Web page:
• avatar
    Maymar

    To be fair, Twitter doesn’t allow for a ton of nuance, and the idea of nearly running over 5 people could be anywhere from the driver being a menace, to the pedestrians being a menace, to the driver focusing on oncoming traffic to make a right hand turn, and the pedestrians assuming their right of way will keep them safe.

    At the same time, there are legitimately some people who just shouldn’t drive – obviously children and some elderly people, people who refuse to acknowledge they’re bad drivers (they’re sensible and slow, so of course they’re safe!), or people who will just never be capable of driving well. We don’t have a great way of accommodating those people. Most of our cities are built under the assumption that you have access to a car, public transit is treated as a socialist conspiracy for the poor, cyclists are thought of as a nuisance who probably deserve to be run over, and walking can only get you so far. Unpopular as they are, autonomous vehicles at least allow for greater accommodation for those groups while still being relatively free (in terms of going where you want, when you want), and without massive restructuring of our urban areas.

    • 0 avatar
      brandloyalty

      Autonomous car operation will allow greater traffic density with far fewer crashes. Which should make getting around easier for everyone. Time to let go of driving as an end to itself for most everyone. Cars will continue to be interesting.

      • 0 avatar
        Stanley Steamer

        I agree. I’ve had this dream since I was a kid.. Cars weaving through each other at high speed at intersections, perfectly timed. No need for red lights. And cars on the highway traveling bumper to bumper at 100 mph. The end of the traffic jam as we know it. I always figured THAT was the point of self driving cars, which of course would require that all cars, 100%, be self driving. Thus how the transition would take place befuddled me.

        • 0 avatar
          brandloyalty

          “Cars weaving through each other at high speed at intersections, perfectly timed. No need for red lights. And cars on the highway traveling bumper to bumper at 100 mph. The end of the traffic jam as we know it. I always figured THAT was the point of self driving cars, which of course would require that all cars, 100%, be self driving.”

          Let’s see what else would be drastically reduced or eliminated.

          Professional drivers, of course. But also many ambulance crews, traffic police, car insurance agents and bodyshops. Fewer hospital beds and staff needed. Most tow truck drivers. Even people who make and install traffic signs and lights and guardrails.

          Reducing the costs for things directly such as insurance, and indirectly via taxes for government services means personal savings.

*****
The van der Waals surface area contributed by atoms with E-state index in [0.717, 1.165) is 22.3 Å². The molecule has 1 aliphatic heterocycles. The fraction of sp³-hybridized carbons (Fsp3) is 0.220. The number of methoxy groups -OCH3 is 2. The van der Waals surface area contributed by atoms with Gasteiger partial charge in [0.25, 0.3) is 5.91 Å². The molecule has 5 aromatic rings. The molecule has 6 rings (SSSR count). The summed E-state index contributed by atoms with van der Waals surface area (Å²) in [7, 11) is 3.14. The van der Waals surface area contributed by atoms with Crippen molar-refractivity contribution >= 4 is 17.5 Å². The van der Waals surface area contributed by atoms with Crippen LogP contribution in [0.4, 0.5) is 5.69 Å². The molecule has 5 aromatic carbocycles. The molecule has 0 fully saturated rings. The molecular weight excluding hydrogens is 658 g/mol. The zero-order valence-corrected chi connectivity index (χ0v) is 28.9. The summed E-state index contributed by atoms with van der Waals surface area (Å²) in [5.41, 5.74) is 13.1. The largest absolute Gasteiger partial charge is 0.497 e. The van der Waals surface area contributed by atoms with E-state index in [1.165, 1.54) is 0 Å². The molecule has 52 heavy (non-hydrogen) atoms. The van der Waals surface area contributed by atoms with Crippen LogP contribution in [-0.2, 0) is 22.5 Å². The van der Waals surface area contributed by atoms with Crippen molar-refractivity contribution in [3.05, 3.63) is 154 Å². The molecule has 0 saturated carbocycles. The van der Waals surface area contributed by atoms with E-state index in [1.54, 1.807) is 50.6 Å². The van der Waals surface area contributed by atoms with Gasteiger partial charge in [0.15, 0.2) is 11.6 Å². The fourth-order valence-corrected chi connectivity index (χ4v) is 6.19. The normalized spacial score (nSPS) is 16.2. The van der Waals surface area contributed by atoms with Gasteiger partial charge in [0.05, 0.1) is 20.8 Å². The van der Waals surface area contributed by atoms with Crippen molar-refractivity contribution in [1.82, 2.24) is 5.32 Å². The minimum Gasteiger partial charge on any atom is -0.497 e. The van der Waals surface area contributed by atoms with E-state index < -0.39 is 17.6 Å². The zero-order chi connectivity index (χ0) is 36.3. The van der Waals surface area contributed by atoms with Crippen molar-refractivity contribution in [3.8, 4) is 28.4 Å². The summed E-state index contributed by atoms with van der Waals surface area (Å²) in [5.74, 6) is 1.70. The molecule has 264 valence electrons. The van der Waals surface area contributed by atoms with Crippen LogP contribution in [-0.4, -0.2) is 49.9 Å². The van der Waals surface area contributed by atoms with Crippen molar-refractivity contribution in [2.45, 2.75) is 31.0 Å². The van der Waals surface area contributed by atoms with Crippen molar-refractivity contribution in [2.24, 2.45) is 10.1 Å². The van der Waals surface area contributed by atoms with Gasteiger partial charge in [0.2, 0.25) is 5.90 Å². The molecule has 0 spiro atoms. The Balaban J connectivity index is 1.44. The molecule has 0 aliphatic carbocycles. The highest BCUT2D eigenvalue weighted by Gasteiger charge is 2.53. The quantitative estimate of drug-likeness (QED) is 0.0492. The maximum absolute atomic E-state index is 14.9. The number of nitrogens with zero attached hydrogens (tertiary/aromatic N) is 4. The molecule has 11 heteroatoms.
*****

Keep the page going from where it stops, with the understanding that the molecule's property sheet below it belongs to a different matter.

Lowered stress not dealing with incompetent or sociopathic drivers. Lowered travel times.

          If right of ways for roads could be reduced, this would affect real estate costs.

          Cars themselves could be far cheaper, lighter and efficient without crash provisions, from bumpers to airbags. Seatbelts, crush zones. Would lights and horns be needed?

          All this without even getting into the subject of shared cars.

      • 0 avatar
        Steve65

        Autonomous vehicles have some legitimate applications, especially in densely mapped urban areas. They will not be “go anywhere” replacements for conventional cars any time in the foreseeable future.

        • 0 avatar
          JohnTaurus

          People live outside of urban areas? What?!?!?!?

          • 0 avatar
            sportyaccordy

            Autonomous cars would be an even bigger boon outside of urban areas. Folks could live outside of dense urban areas without having to own a car through autonomous enabled pay per ride services. They’d become a privatized, decentralized, unbounded public transportation system.

      • 0 avatar
        stuki

        And magic will allow for more magical density! Or desital magic! Or dentists!

    • 0 avatar
      newenthusiast

      Sorry, what part of being sensible (which I’m taking to mean some thought and common-sense leaning toward lower risk maneuvers as a driver) makes a person a bad driver?

      Would you rather be on the roads with thoughtless, aggressive, fast, risk takers?

      Please clarify.

      • 0 avatar
        Maymar

        No, I mean oblivious, timid drivers, the type who’ll slam on the breaks mid-highway merge. The ones that aren’t actually safe, just think that they are because they’re slow. I want to share the road with courteous, expedient drivers who are cognizant of how they fit into the bigger picture on the road.

        • 0 avatar
          stuki

          And with drivers who break laws. For example by crossing onto the onramp shoulder and making an “illegal” pass if the robot in front of them blue screened. Instead of mindlessly sitting there waiting for the sun to go supernova, just to avoid violating a normally perfectly sensible rule.

          And who very gently nudge a cow, or deer, or moose, with the bumper, after determining honking and flashing high beams is not sufficient inducement to cause the dumb beast to vacate the roadway.